Editorial Reviews

All Movie Guide - Mark Deming
The success of the first James Bond movies in the early 1960s inspired a number of spoofs featuring ultra-suave secret agents facing perils even more absurd than the ones thrown at Bond (which already verged on self-parody). The President's Analyst, however, appears to be a parody of these parodies, and it appropriately features James Coburn, the star of one of the best Bond take-offs, Our Man Flint. Overflowing with comic anarchy and a cynically cheeky attitude about the state of the world in 1967, the film runs head first into international espionage, the CIA and the FBI (even if it changes their names), the politics of assassination, the counter-culture, consciousness-expanding drugs, life in suburbia, and the unexplored dangers of the telephone company. It's filled to bursting with inspired ideas, and nearly all of them work, thanks to Flicker's breakneck pacing and top-shelf work by a great comic cast including Coburn, Godfrey Cambridge, Severn Darden, Pat Harrington, William Daniels, and Will Geer. Theodore J. Flicker never made another film that matched the oddball brilliance of The President's Analyst; perhaps he used all his best ideas in one shot, but you can't deny that he made the most of them.

Product Details

Release Date:
06/08/2004
UPC:
0097360671643
Original Release:
1967
Rating:
NR
Source:
Paramount
Region Code:
1
Presentation:
[Wide Screen]
Sound:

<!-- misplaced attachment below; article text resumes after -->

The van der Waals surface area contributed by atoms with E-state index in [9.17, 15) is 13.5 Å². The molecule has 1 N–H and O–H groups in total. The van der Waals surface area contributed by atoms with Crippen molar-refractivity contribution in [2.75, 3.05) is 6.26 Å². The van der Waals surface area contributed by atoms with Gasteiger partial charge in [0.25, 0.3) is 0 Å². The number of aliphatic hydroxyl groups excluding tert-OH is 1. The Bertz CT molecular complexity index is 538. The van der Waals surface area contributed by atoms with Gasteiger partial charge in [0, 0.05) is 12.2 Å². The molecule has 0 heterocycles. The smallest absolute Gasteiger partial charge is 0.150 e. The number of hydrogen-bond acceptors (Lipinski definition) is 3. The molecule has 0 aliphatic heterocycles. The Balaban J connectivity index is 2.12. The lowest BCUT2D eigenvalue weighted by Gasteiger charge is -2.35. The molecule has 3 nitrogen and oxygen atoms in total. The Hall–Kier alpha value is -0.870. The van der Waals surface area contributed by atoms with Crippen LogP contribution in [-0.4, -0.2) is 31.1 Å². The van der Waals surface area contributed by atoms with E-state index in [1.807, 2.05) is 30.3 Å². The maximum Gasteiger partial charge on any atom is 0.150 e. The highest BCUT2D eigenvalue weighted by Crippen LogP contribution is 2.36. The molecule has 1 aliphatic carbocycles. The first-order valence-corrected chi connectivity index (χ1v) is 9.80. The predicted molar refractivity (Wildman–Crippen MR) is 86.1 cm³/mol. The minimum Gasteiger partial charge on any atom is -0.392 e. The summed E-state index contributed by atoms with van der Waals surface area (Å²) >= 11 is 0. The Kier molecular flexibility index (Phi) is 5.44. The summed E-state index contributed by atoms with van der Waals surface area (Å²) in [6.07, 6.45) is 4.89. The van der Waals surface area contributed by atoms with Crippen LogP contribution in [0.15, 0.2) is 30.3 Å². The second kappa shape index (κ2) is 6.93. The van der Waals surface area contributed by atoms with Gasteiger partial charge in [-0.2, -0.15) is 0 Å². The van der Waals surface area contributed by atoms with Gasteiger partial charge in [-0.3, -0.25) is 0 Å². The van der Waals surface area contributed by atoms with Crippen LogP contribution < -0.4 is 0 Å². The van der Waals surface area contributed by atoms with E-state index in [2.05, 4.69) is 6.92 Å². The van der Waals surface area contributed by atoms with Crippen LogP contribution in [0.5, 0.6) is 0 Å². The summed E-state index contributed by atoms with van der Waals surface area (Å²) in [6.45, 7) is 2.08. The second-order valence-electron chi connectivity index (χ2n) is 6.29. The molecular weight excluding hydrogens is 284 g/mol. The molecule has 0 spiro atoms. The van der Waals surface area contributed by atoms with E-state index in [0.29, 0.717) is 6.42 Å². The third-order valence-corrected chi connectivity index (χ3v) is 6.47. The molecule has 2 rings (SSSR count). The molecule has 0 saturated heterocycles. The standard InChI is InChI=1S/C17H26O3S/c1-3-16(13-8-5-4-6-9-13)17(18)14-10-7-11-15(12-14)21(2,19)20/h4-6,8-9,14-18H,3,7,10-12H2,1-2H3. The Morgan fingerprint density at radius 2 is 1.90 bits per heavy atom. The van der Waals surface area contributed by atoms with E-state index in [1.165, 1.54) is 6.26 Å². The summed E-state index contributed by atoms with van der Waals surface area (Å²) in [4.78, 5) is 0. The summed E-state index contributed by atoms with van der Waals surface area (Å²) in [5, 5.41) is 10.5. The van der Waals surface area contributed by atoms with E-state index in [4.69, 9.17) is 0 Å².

[Dolby Digital Mono]
Time:
1:42:00

Special Features

Closed Caption; Widescreen version enhanced for 16 x 9 TVs; Dolby Digital: English mono; English subtitles

Cast & Crew

Performance Credits
James Coburn Dr. Sidney Schaefer
Godfrey Cambridge Don Masters
Severn Darden Kropotkin
Joan Delaney Nan Butler
Pat Harrington Arlington Hewes
Barry McGuire Old Wrangler
Jill Banner Snow White
Eduard Franz Ethan Allen Cockett
Walter Burke Henry Lux
William Daniels Wynn Quantrill
Joan Darling Jeff Quantrill
Sheldon Collins Bing Quantrill
Arte Johnson Sullivan
Martin Horsey 1st Puddlian
William Beckley Puddlian
Kathleen Hughes Tourist
Will Geer Dr. Lee Evans

Technical Credits
Theodore J. Flicker Director,Songwriter,Screenwriter
Jack Bear Costumes/Costume Designer
Robert R. Benton Set Decoration/Design
William A. Fraker Cinematographer
Pato Guzman Production Designer
Howard W. Koch Executive Producer
Arthur Krams Set Decoration/Design
Emile LaVigne Makeup
Barry McGuire Songwriter
Kurt Neumann Asst. Director
Stuart H. Pappe Editor
Hal Pereira Art Director
Robert Post Sound/Sound Designer
Paul Potash Songwriter
Al Y. Roelofs Art Director
Stanley Crea Rubin Producer
Lalo Schifrin Score Composer
David M. Walsh Camera Operator
Wally Westmore Makeup
John K. Wilkinson Sound/Sound Designer